Protect Your Family from Lead

The Basics
You can come into contact with lead by swallowing it or breathing it in. Most people come into contact with lead from paint in homes built before 1978.

Take Action!
Keep children away from chipping or peeling paint.

Start Today: Small Steps

The Basics

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Coming into contact with lead can cause problems with kids' learning, behavior, and development. That’s why it’s important to take steps to protect your family.

You can come into contact with lead by swallowing it or breathing it in. In the United States, most people come into contact with lead from paint in homes built before 1978.

Who is at risk for health problems from lead?

Children under age 6 and pregnant women are most at risk for problems related to coming into contact with lead.

People who come into contact with lead don’t have any signs or symptoms, but it can cause serious problems over time. Some effects of coming into contact with lead may never go away.

How do people come into contact with lead?

Paint in homes or other buildings that were built before 1978 often has lead in it. When old paint cracks and chips, it creates lead dust. Children can then breathe in this lead dust or swallow it when it gets on their hands and toys.

Lead can also be found in the soil around your home, drinking water, and products with old paint, like toys, furniture, and jewelry. Learn more about sources of lead.

Keep your family safe from lead.

If your home was built before 1978, have it tested for lead paint. You can also use this Home Danger Zone Finder to see which spots in your home could contain lead.

Take these steps to keep your children safe:

If you are pregnant, it’s important for you to stay away from lead paint that is chipping or peeling.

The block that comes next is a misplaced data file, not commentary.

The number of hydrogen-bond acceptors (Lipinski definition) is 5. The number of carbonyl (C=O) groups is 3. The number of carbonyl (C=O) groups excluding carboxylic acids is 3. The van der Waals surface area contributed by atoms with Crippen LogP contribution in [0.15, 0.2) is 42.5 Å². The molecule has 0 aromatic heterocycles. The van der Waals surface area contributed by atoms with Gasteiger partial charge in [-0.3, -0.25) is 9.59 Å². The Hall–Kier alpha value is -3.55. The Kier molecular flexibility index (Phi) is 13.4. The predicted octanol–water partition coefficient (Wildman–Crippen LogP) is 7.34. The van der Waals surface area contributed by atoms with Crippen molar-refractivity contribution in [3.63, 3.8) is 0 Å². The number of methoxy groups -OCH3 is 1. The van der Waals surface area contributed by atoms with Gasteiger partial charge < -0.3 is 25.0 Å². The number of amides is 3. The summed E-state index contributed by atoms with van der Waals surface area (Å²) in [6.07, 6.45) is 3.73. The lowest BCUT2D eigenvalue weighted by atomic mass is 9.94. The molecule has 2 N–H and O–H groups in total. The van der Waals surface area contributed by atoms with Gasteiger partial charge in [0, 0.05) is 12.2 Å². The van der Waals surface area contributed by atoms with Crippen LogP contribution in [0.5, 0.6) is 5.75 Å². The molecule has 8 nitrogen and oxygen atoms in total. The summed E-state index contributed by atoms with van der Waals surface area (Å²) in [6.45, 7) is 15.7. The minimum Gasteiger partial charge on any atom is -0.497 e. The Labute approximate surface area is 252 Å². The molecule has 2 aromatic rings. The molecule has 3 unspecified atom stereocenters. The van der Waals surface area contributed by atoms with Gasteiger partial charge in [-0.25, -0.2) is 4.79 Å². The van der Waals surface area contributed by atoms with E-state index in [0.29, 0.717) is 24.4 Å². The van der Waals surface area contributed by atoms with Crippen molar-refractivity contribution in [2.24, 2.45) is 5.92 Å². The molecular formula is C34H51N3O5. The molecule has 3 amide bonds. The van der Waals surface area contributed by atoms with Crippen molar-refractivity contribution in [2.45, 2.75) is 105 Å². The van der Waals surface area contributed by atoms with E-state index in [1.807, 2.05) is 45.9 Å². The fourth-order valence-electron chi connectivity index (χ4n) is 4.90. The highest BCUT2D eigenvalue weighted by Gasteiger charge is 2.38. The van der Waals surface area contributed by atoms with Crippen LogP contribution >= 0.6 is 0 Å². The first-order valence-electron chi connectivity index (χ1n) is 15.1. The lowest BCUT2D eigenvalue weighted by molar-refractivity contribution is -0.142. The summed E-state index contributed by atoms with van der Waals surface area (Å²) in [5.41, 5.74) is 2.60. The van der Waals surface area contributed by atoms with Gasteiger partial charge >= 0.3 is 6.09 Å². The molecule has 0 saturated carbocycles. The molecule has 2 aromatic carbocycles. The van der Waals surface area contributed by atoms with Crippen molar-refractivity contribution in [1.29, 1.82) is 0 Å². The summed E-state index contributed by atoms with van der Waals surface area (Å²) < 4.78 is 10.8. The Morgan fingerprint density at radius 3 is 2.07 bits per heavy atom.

To learn more about protecting your family from lead :

Take Action!

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You can help protect your family from lead by taking these simple steps.

Keep children away from lead dust.

If you live in a home built before 1978, treat all paint as if it has lead in it. To keep kids from swallowing or breathing in lead:

Renovate safely.

If you live in an older home and you are doing any home remodeling or repairs, be sure to follow lead-safe work practices. Keep children away from the work area. If you are pregnant, you’ll also need to stay away during any remodeling or repairs.

Wash your child’s hands and toys.

Lead dust from chipping and peeling paint can get on children’s hands and toys. Wash hands and toys often, especially before eating and sleeping.

Play this podcast with a “Happy Handwashing” song for your child.

Test your home for lead.

If you live in a home built before 1978, have your home tested, or inspected, for lead paint by a licensed lead inspector. Ask the inspector about testing your soil and water, too.

To learn more, contact your local health department. Ask if they have a program to inspect your home for lead at no cost to you.

What if I rent my home?

Ask your landlord to have your home tested for lead. Your local health department can tell you about your landlord’s responsibilities.

Test your child for lead.

People who have been in contact with lead don’t have any signs or symptoms. A lead test is the only way to know for sure if your child has come into contact with lead.

A lead test measures the amount of lead in your child’s blood. If you are worried about lead, ask your child’s doctor or nurse to test your child for lead.

If your child has a high lead level, do these 5 things to help lower your child's lead level [PDF - 190 KB].

What about cost?

Medicaid covers – and requires – a blood lead test for children ages 12 months and 24 months. And the Affordable Care Act (the health care reform law passed in 2010) requires private insurance plans to cover lead screening for children who are at high risk for coming into contact with it.

Check with your insurance company to find out what’s included in your plan. For information about other services for children that are covered by the Affordable Care Act, visit

Start Today: Small Steps

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